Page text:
, Volume 27, Issue 1, pp 189–197 | Cite as

Polyphenol-associated oxidative stress and inflammation in a model of LPS-induced inflammation in glial cells: do we know enough for responsible compounding?

  • Guillermo Cásedas
  • Amber C. Bennett
  • E. González-Burgos
  • M. P. Gómez-Serranillos
  • Víctor López
  • Carine SmithEmail author
Original Article


Cyanidin and chlorogenic acid are polyphenols from plant origin that are present in many common fruits, particularly in berries. To corroborate the protective or detrimental effects of both compounds from a neuro-inflammatory perspective, in vitro experiments were carried out in human astrocytes (U-373). Astrocytes were pre-treated with a range of concentrations of either cyanidin, chlorogenic acid or a combined treatment for a period of 30 min, before exposure to Escherichia coli lipopolysaccharide (LPS) challenge for 23.5 h, after which cytotoxicity (propidium iodide exclusion assay), cytoprotective effects (XTT assay) and effects on functional capacity (secretion of pro-inflammatory cytokines IL-6 and MCP-1) were evaluated. No treatment resulted in cytotoxicity, but high dose (20 µg/mL) LPS significantly reduced mitochondrial reductive capacity (p < 0.001). This effect was prevented in a dose-dependent manner by both cyanidin and chlorogenic acid, as well as by the combination treatment. However, in the absence of LPS, IL-6 secretion was significantly increased in response to 2 µM of either cyanidin or chlorogenic acid (both p < 0.0001), as well as the combination treatment (p < 0.01). MCP-1 secretion followed a similar trend, but did not reach statistical significance. Although we acknowledge the requirement for in vivo investigations to validate our interpretations, current data highlight the potential risk for antioxidant toxicity that is linked to high dose supplementation with single compound antioxidants. Research focused at elucidating synergistic effects between different antioxidants is required to minimise risk of adverse effects.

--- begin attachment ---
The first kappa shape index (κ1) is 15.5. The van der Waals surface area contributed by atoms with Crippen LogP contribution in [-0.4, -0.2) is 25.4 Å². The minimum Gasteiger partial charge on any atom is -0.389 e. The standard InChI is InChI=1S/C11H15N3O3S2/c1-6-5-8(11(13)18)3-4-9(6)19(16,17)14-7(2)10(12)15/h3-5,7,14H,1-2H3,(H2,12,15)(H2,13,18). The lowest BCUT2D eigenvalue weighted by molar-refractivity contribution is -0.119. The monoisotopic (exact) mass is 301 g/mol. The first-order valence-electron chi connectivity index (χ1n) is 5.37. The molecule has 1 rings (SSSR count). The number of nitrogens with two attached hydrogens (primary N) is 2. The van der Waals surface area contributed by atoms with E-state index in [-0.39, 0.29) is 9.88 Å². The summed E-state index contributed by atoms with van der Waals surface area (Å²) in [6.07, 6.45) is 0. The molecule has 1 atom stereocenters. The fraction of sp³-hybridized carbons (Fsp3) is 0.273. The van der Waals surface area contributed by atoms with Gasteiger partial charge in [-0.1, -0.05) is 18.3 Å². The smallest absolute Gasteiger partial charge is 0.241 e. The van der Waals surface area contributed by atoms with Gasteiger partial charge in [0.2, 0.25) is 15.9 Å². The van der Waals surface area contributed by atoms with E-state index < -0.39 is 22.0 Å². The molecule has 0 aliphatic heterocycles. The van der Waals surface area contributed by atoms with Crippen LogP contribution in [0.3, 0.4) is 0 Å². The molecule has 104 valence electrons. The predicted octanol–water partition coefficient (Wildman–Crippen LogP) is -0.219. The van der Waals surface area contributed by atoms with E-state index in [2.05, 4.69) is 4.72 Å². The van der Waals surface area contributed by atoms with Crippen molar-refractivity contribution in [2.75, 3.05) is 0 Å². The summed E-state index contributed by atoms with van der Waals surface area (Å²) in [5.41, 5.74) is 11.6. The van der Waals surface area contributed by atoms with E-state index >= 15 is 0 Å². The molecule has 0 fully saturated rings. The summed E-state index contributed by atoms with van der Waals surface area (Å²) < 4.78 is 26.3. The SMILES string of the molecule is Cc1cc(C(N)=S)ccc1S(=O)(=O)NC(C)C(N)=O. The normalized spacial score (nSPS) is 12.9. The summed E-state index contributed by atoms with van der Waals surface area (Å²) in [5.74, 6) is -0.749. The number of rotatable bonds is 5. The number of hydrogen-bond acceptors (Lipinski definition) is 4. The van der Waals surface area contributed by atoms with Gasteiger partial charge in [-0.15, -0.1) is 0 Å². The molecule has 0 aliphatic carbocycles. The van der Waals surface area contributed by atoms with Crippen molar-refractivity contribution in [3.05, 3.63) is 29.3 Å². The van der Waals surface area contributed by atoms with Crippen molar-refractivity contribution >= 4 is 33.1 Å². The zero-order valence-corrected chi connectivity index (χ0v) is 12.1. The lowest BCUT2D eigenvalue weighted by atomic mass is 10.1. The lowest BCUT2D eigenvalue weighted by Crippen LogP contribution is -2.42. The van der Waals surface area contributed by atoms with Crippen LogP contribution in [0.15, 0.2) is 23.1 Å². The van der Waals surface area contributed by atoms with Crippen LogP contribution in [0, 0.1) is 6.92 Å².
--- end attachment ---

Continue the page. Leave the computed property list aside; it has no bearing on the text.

Pro-oxidant Cytokines Risk Antioxidant toxicity Mitochondrial reductive capacity Mitochondrial activity 



The South African National Research Foundation (NRF) is acknowledged for financial support.

Compliance with ethical standards

Conflict of interest

The authors declare no conflict of interest.


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Copyright information

© Springer Nature Switzerland AG 2018

Authors and Affiliations

  1. 1.Department of Pharmacy, Faculty of Health SciencesUniversidad San JorgeSaragossaSpain
  2. 2.Department Physiological SciencesStellenbosch UniversityStellenboschSouth Africa
  3. 3.Department of Pharmacology, Pharmacognosy and Botany, Faculty of PharmacyUniversidad Complutense de MadridMadridSpain

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